MENU
component-ddb-728x90-v1-01-desktop

Orange County joins fight against California sanctuary law

The Orange County board of supervisors gather during a meeting in Santa Ana, Calif. on Tuesday, March 27, 2018. Orange County is considering two proposals to fight back against California's so-called sanctuary law for immigrants. The backlash to the state's effort to protect immigrants from stepped up deportations under the Trump administration comes a week after a small city voted to seek to exempt itself from the law. (AP Photo/Amy Taxin)

California and its Democratic-controlled Legislature have built a reputation for leading resistance against the Trump administration's immigration crackdown.

But at the local level, there's a backlash brewing.

On Tuesday, the Orange County Board of Supervisors voted to condemn the state's sanctuary law and join a U.S. Justice Department lawsuit that contends it's unconstitutional.

The law, Senate Bill 54, limits police cooperation with federal immigration authorities. It's a capstone of the effort by Gov. Jerry Brown, legislators and mayors of the largest cities in the state to resist stepped-up efforts to deport people in the country illegally and to stop President Donald Trump from building a wall along the U.S. border with Mexico.

The Justice Department welcomed Orange County's decision and Trump blasted the state's law on Twitter.

"My Administration stands in solidarity with the brave citizens in Orange County defending their rights against California's illegal and unconstitutional Sanctuary policies," he posted Wednesday.

Orange County, home to 3.2 million people, including hundreds of thousands of immigrants, has seen its decades-long reputation as a conservative GOP base erode in recent years. Hillary Clinton won more votes than Trump in the county in the 2016 election.

But on Tuesday its all-Republican Board of Supervisors voted 4-0 to join the federal lawsuit filed earlier this month against SB 54 and two other pro-immigrant state laws.

Supervisor Michelle Steel, an immigrant from South Korea, told the crowd that fixing the country's immigration system will take time.

"Along the way, law enforcement should absolutely cooperate fully within the constraints of federal law," she said.

About a dozen people holding American flags and signs reading "Support Our Constitution" cheered the board's actions.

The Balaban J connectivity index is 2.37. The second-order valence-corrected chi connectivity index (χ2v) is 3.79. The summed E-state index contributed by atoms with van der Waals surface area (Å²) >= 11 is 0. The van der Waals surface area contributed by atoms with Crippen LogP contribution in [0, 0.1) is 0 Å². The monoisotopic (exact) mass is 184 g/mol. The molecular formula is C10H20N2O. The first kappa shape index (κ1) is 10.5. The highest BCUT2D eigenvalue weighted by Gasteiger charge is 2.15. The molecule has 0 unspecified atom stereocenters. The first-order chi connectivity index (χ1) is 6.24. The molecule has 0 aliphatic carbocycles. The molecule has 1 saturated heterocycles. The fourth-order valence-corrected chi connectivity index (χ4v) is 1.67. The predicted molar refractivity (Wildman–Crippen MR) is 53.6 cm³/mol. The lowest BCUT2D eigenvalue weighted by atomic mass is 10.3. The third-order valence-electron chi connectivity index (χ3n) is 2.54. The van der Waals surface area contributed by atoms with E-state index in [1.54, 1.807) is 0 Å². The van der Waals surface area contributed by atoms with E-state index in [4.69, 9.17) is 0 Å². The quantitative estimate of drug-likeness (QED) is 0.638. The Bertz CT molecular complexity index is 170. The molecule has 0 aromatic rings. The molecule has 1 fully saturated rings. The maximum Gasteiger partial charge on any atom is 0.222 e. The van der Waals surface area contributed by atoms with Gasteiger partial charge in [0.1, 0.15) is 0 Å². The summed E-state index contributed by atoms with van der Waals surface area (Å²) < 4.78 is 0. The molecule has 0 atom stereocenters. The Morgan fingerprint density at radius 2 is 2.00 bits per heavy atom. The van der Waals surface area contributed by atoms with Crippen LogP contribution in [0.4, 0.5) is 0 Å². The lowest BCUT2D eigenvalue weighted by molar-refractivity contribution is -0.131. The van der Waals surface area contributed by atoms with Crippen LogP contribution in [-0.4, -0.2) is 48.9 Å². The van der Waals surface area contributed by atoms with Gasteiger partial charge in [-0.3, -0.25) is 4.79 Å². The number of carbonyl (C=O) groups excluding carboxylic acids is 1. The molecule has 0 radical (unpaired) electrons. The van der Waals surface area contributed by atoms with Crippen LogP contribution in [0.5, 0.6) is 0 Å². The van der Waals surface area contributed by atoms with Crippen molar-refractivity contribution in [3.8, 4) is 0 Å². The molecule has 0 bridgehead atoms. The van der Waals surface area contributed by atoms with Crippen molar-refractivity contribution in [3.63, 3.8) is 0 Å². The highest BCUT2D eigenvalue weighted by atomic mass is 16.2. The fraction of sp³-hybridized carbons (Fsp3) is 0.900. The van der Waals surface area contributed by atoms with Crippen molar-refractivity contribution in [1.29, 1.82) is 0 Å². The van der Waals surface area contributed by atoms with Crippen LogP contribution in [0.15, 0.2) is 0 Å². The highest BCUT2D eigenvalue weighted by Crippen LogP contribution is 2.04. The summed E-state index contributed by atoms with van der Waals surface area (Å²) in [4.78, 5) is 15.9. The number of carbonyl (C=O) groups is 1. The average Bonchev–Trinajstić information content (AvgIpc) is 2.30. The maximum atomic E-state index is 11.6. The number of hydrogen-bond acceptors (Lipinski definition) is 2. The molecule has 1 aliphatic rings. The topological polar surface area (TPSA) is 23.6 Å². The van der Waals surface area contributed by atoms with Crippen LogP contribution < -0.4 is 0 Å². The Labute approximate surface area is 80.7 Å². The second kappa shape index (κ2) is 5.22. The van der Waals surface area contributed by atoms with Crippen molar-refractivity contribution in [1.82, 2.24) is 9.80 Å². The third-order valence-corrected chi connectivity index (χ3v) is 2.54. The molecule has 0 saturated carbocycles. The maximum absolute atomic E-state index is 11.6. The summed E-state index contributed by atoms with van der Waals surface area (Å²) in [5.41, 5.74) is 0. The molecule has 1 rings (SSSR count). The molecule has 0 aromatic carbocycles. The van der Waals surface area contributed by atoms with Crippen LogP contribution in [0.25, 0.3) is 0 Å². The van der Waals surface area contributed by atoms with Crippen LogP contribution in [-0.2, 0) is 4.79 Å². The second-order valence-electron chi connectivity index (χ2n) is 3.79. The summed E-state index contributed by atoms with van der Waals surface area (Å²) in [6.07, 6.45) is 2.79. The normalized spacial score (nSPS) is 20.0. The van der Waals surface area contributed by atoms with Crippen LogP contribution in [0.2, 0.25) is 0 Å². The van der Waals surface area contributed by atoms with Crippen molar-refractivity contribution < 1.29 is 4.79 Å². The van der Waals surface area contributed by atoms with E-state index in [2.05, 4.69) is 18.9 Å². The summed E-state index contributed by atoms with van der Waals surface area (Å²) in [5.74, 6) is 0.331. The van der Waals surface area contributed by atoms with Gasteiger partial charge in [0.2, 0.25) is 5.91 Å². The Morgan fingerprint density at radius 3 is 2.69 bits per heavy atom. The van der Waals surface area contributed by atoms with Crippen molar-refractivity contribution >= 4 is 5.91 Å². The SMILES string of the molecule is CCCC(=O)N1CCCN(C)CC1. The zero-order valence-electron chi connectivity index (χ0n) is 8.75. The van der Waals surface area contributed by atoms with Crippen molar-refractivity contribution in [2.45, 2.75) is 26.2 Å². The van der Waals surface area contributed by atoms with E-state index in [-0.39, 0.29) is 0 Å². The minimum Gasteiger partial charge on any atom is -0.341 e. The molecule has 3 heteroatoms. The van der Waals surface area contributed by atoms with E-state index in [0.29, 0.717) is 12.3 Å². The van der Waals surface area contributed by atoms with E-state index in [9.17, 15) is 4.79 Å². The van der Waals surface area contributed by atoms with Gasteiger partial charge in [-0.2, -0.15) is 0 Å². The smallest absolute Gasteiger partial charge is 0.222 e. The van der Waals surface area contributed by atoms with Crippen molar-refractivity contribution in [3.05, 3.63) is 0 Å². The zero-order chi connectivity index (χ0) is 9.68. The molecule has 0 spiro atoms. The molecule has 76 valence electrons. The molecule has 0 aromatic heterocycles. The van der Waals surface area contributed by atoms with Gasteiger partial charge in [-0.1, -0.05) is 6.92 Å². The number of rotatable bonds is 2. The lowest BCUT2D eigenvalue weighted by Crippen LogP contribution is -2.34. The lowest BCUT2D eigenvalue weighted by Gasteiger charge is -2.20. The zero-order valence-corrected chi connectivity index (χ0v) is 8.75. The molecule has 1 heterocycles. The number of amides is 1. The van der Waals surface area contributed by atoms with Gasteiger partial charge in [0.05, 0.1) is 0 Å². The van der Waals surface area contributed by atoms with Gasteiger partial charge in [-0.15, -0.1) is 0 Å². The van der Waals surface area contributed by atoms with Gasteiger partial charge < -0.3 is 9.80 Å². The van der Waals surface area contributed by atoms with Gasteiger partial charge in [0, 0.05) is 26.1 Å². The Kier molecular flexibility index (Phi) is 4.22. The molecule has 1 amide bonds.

"We cannot have all the states with different immigration laws. It just doesn't make sense," Doris Matyasovich told the board. "Our constitutional republic depends on following the rule of law."

Immigrant advocates, however, felt the supervisors had taken a step back in the county where, according to the U.S. Census Bureau, nearly a third of the residents are immigrants.

"History tells us that we will win. So I will be able to look in my children's and grandchildren's eyes and tell them I was on the right side of history," Bethany Anderson of Fullerton told supervisors. "Will you be able to do that?"

State Sen. Kevin de Leon, a Los Angeles Democrat who wrote the state's law, called the decision a "pretty sad use of taxpayer resources."

"This kind of obsessive immigrant bashing is embarrassing to the county and its residents, and seems designed to court the approval of a racist President and his cronies," he said in a statement.

The move highlights longstanding divisions over immigration in California. For years, some local governments have sought to help federal immigration agents pick up inmates from their jails to prevent them from being released back into their communities, while others have tried to keep their distance to encourage immigrant residents to trust police enough to come forward to report crimes.

In Orange County, leaders of the small city of Los Alamitos recently voted for an ordinance to exempt itself from the state's law while leaders in the county seat of Santa Ana — a self-declared immigrant sanctuary — will consider filing an amicus brief to support California in federal court.

The county also moved this week to improve communication with federal immigration agents by publishing the release dates of inmates online. The Sheriff's Department used to screen inmates in the county's jails to help Immigration and Customs Enforcement agents identify those subject to deportation but had to stop when the state law passed.

close video ad
Unmutetoggle ad audio on off

Trending